ST HELENA PLANTAIN
Common name: St Helena Plantain
Scientific name: Plantago robusta
IUCN status: Low risk
This plant is related to the “ground plantain” (Plantago major – a common weed on the island) and can grow to be giant among plantains. Its size is quite variable, ranging from 0.15m to over a metre long.
It grows in the drier parts of the island, mainly in the far southwestern corners along the range from Distant Cottage to the Asses Ears and the cliffs of Man and Horse.
This species is found growing in loose soil, on rocky outcrops and in crevices. Other species such as the Tea plant and Scrubwood are associated with this species.
The plant forms a rosette with long narrow strap-like leaves up to 0.40m in length. It flowers in July to August, when the flower stalk rises from the centre of the rosette and resembles a thick rats tail, clustered with many small insignificant green flowers. Small round fruit are produced containing minute flat seeds.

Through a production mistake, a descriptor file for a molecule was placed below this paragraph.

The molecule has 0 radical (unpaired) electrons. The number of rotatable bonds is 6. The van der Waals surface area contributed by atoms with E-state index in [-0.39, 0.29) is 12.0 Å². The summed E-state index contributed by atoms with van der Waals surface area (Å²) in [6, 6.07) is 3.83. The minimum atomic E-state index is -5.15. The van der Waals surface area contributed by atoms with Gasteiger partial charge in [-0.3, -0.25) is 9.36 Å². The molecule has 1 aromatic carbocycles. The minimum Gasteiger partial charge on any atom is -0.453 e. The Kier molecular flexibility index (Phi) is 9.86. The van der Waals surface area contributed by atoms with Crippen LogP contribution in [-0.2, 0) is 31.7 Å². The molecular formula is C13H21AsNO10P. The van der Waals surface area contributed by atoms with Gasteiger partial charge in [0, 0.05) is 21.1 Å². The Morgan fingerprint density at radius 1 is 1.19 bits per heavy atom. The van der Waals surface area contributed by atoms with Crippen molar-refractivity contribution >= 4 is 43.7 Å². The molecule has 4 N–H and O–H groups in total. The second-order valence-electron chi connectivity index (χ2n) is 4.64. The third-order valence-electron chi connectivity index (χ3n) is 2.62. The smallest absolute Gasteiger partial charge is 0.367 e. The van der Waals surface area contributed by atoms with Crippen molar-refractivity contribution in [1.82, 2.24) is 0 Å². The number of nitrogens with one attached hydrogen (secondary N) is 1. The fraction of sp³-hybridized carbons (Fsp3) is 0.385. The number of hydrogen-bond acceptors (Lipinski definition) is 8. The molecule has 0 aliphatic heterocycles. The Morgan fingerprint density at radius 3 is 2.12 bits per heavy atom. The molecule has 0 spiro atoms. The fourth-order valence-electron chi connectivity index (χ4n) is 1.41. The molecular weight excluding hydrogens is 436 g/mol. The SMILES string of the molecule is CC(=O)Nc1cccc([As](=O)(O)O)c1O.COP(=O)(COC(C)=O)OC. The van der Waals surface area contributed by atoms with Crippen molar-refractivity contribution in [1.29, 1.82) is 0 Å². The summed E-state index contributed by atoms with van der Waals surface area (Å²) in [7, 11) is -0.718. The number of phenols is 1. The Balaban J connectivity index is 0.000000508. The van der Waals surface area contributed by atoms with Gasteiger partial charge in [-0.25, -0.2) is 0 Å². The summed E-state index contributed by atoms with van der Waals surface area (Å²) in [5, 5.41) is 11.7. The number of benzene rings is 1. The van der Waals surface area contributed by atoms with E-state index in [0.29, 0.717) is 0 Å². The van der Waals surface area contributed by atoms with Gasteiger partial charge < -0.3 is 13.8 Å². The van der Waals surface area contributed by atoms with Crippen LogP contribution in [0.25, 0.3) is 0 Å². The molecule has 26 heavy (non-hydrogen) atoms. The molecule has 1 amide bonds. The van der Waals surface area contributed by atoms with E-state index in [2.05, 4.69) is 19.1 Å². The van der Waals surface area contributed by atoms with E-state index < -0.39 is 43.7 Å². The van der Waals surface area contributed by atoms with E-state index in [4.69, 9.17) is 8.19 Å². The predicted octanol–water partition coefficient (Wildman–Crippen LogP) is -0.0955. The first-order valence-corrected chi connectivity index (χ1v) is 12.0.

NUMBER OF SURVIVING POPULATIONS
These plants survive naturally in the drier areas of the island at the Asses Ears, Distant Cottage and the cliffs of Man and Horse.
CONSERVATION RECOVERY PROGRAMMES
At present this species recover naturally on its own. With the removal of goats from the crown waste there are no major threats to these populations. However, the Environmental Conservation Section will continue to monitor the species annually and possibly restock the populations becoming extinct in the wild.